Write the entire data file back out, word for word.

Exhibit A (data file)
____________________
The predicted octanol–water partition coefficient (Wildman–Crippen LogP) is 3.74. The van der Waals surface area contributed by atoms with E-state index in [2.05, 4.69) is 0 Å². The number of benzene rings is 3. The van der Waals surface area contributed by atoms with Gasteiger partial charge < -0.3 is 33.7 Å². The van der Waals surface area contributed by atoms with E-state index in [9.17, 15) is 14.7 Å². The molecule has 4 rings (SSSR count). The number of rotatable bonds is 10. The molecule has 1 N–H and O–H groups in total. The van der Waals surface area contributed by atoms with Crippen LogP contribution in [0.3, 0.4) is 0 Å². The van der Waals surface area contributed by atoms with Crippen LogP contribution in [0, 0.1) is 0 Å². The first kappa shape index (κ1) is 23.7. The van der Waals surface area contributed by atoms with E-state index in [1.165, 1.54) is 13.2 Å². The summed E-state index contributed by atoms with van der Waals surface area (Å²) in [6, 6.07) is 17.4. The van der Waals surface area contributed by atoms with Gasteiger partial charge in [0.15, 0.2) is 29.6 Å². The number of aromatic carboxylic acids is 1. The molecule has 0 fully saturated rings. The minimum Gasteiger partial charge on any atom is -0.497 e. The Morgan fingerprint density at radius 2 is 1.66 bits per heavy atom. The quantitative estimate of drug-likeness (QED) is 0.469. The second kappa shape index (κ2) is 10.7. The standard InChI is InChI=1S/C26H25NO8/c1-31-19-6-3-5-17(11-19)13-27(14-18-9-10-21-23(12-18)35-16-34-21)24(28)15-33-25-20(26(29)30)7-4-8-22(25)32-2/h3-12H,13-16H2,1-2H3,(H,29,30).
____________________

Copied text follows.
The predicted octanol–water partition coefficient (Wildman–Crippen LogP) is 3.74. The van der Waals surface area contributed by atoms with E-state index in [2.05, 4.69) is 0 Å². The number of benzene rings is 3. The van der Waals surface area contributed by atoms with Gasteiger partial charge < -0.3 is 33.7 Å². The van der Waals surface area contributed by atoms with E-state index in [9.17, 15) is 14.7 Å². The molecule has 4 rings (SSSR count). The number of rotatable bonds is 10. The molecule has 1 N–H and O–H groups in total. The van der Waals surface area contributed by atoms with Crippen LogP contribution in [0.3, 0.4) is 0 Å². The van der Waals surface area contributed by atoms with Crippen LogP contribution in [0, 0.1) is 0 Å². The first kappa shape index (κ1) is 23.7. The van der Waals surface area contributed by atoms with E-state index in [1.165, 1.54) is 13.2 Å². The summed E-state index contributed by atoms with van der Waals surface area (Å²) in [6, 6.07) is 17.4. The van der Waals surface area contributed by atoms with Gasteiger partial charge in [0.15, 0.2) is 29.6 Å². The number of aromatic carboxylic acids is 1. The molecule has 0 fully saturated rings. The minimum Gasteiger partial charge on any atom is -0.497 e. The Morgan fingerprint density at radius 2 is 1.66 bits per heavy atom. The quantitative estimate of drug-likeness (QED) is 0.469. The second kappa shape index (κ2) is 10.7. The standard InChI is InChI=1S/C26H25NO8/c1-31-19-6-3-5-17(11-19)13-27(14-18-9-10-21-23(12-18)35-16-34-21)24(28)15-33-25-20(26(29)30)7-4-8-22(25)32-2/h3-12H,13-16H2,1-2H3,(H,29,30).